had cried, and Arthur, ever tearful, had merely savored the intense pleasure of having her close to him again. Sitting, he discovered he had an astonishing erection. Gillian, too, felt desire, but at the core of his embrace she had experienced a sense of consolation pure enough to be brotherly. Neither of them had any idea what would happen now.
"Are you okay?" he asked at last.
She threw up her hands futilely. "Not stoned, if that's what you're worried about. Duffy's seen to that."
"I have to, Arthur. Patti Chong, a woman I knew in law school, has agreed to hire me as a paralegal in her firm in Milwaukee. Do research. Perhaps, in time, if all goes well, as you suggested, I could reapply to the bar. But I have to get out of here." She shook her head. "Even I finally feel that I've taken enough, Arthur. I had to send Duffy to the store for me yesterday to pick up a prescription. That picture!" She wrenched her eyes closed at the thought. Taken when Gillian was at her lowest point, sleepless most nights and ravaged by despair, the photo in the paper made her a bleary hag. Her hair looked wild. And of course her eyes were dead.
"I'd have appreciated a call," he said. "It would have been terrible if I came around here eventually and just found out you were gone."
"I couldn't, Arthur. I couldn't ask you for sympathy when every lash I took benefited Rommy. Besides," she said, "I was much too ashamed. Too afraid of your reaction. And too confused. I can't stay here, Arthur, and I knew you'd never go."
"I can't leave," he said. "My sister."
"Of course," she answered.
He was glad he had said it, because in him something opened like a gate. What he had told her was not true. He could leave. The people at the Franz Center would help Susan cope. His mother might finally find a way to be useful. And if all else failed, he would move Susan up there. The firm even had an office in Milwaukee. That could work. It could all work. Even the two of them. The best and most impregnable part of him, which always hoped, was again in charge.
"I don't know why I do things, Arthur," she said to him. "I've been trying to understand myself for years-I think I'm getting better, but I have a long way to go. But I really believe I was trying to protect myself. It's been as bad as I thought it would be, too. You have to admit that."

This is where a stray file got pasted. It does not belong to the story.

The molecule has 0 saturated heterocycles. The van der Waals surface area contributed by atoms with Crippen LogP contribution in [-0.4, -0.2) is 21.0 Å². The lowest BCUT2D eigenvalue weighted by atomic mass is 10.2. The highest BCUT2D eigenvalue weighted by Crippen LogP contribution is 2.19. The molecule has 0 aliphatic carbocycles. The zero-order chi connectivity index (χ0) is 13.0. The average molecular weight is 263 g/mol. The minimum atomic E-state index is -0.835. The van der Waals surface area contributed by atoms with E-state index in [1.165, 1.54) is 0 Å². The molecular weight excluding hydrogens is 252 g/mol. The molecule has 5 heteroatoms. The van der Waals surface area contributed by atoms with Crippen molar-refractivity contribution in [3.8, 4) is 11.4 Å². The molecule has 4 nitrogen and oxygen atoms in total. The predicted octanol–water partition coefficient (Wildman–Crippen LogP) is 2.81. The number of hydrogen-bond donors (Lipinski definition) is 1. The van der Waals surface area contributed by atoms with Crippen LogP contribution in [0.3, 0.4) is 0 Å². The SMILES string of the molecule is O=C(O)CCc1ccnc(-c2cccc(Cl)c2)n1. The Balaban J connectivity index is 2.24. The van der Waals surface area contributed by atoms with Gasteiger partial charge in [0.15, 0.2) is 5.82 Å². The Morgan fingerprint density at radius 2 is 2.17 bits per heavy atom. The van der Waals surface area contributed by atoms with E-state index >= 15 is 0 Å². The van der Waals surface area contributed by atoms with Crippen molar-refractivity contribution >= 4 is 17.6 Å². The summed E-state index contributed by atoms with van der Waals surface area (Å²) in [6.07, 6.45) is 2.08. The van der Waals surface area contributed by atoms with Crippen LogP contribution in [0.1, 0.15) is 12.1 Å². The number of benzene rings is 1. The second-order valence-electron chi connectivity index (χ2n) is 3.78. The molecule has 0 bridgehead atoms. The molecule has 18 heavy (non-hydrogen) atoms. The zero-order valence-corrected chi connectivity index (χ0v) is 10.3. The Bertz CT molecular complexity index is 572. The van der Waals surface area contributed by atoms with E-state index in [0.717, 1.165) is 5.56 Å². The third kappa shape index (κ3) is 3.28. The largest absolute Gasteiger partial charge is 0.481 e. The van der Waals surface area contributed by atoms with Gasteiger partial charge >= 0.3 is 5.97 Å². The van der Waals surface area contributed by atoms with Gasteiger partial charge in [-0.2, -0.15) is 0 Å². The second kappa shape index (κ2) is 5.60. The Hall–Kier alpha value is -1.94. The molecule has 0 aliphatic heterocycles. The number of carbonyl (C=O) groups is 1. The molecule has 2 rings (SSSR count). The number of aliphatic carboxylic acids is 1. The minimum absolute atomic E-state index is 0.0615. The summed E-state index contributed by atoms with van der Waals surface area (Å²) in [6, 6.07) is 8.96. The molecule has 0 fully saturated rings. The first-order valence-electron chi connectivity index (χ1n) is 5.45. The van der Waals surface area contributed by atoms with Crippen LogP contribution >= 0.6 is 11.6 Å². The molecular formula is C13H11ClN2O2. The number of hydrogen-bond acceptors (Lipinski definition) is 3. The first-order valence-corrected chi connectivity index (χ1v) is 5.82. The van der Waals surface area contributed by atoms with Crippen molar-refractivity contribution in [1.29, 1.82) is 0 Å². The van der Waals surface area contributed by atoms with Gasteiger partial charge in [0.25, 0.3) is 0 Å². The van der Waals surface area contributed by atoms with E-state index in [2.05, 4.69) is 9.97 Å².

"It would have been easier with someone standing by you, Gillian."
"It couldn't have been you, Arthur. That was part of the problem."
To him that sounded like an excuse and she could read that in his expression. But she was clear on this much.
"I know what it feels like to want to hurt someone, Arthur. I know that very well. I swear my purpose wasn't to cause you pain."
"I believe that."
"I'm sure you were far more interested in hurting yourself."
"Now you sound like Duffy."
"I'm serious. You keep undermining yourself. It's really remarkable."
"Please, Arthur. I can't handle any more analysis of my character. It's not the kind of thing I want to take on alone. This has been very, very hard, Arthur, this period. There have been some white-knuckle evenings around here. I had forgotten what it felt like to yearn for intoxication."
Arthur considered that. Then he continued.
"I want to be with you, Gillian. Leave with you. Live with you. Love you. I want that. But you have to see how hard you've worked at destroying yourself. So you don't do that to us again. If you can promise that you see that and will wrestle with it for both our sakes -"
"Please, Arthur. I'm neither dumb nor blind. I know exactly what kind of bleak Quixotic quest I'm on, rising so I can fall. But it's hopeless, Arthur."
"Not hopeless," he said. "Not at all. I can give you what you need."
"Which is?" She yearned to be skeptical, but because he was Arthur she believed him at once.
"Me. I'm your man. I can say something to you, which I don't think you've really heard before." He took both her hands. "Now, look at me and listen. Listen."
He watched her elegant slender face turn to him fully, the blond lashes and perfect intelligent eyes.
He said, "I forgive you."
She watched him for quite some time. Then she said, "Please say it again."
"I forgive you," said Arthur, as he held her hands. "I forgive you, I forgive you, I forgive you." He said it several more times after that.